Staff were competent and skilled and had a good understanding of people's individual needs and preferences. Staff had developed warm and caring relationships with people living in the home. They treated people with respect for their dignity and privacy and were working explore how they could help to increase people's participation in their care.

Staff understood the importance of seeking people's consent to deliver care. They were also aware of their obligations to properly consider people's best interests if there were any concerns they could not give informed consent to specific aspects of their care. This contributed to promoting people's rights. Staff also ensured they sought guidance from professionals and acted upon the advice they were given to promote people's physical and mental wellbeing. Staff recognised when people's needs changed and responded flexibly to these changes.

Improvements had been made in aspects of leadership within the service, for example in the systems for auditing quality and safety. The provider's representatives had identified the need to further improve and organise record keeping practices standards, particularly within the main office. There was an action plan in place for improvements which also took into account the potential to increase the presence of the registered manager within the home. Some staff and relatives had commented that this was an issue for them presenting concerns about the manager's approachability and awareness of what was happening on a day to day basis within the service.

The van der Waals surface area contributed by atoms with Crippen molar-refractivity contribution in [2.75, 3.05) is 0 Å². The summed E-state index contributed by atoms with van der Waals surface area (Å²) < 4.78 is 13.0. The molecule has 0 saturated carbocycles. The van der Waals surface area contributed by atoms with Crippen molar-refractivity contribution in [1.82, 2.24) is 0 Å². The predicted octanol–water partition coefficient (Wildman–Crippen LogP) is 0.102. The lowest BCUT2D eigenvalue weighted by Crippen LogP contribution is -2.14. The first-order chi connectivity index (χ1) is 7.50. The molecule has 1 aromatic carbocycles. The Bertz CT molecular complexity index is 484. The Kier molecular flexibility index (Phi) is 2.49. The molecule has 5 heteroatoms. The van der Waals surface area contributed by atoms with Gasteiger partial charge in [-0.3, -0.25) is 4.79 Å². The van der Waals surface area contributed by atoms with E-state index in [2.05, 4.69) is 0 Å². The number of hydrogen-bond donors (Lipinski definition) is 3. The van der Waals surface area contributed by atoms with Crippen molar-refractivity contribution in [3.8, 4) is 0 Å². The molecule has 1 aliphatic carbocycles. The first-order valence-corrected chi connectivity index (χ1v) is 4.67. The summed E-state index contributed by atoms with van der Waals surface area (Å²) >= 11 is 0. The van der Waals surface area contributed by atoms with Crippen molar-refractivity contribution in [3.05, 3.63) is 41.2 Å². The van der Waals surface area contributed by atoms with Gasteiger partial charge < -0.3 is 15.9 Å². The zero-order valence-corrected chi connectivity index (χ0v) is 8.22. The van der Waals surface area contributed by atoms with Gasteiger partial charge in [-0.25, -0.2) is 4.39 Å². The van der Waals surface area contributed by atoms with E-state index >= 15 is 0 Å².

Inspection carried out on 16 and 17 October 2014

During a routine inspection

We inspected Kittens Lane on 16 and 17 October 2014. This was an unannounced inspection and was completed over two days by one inspector.

Kittens Lane provides a home and care for up to 10 people with a learning disability and complex needs. It is divided into two self-contained bungalows, one for six people and one for four.

There is a registered manager in post. A registered manager is a person who has registered with the Care Quality Commission to manage the service. Like registered providers, they are ‘registered persons’. Registered persons have legal responsibility for meeting the requirements in the Health and Social Care Act and associated Regulations about how the service is run.

People were protected from abuse. Staffing levels met people’s needs and staff were able to respond to people promptly. Recruitment processes were robust, so contributing to safeguarding people. However, there were some aspects of the service people received which were not safe. Risks to people’s safety associated with activities were not consistently identified, assessed and managed. Some medicines were not properly checked to ensure they were managed safely.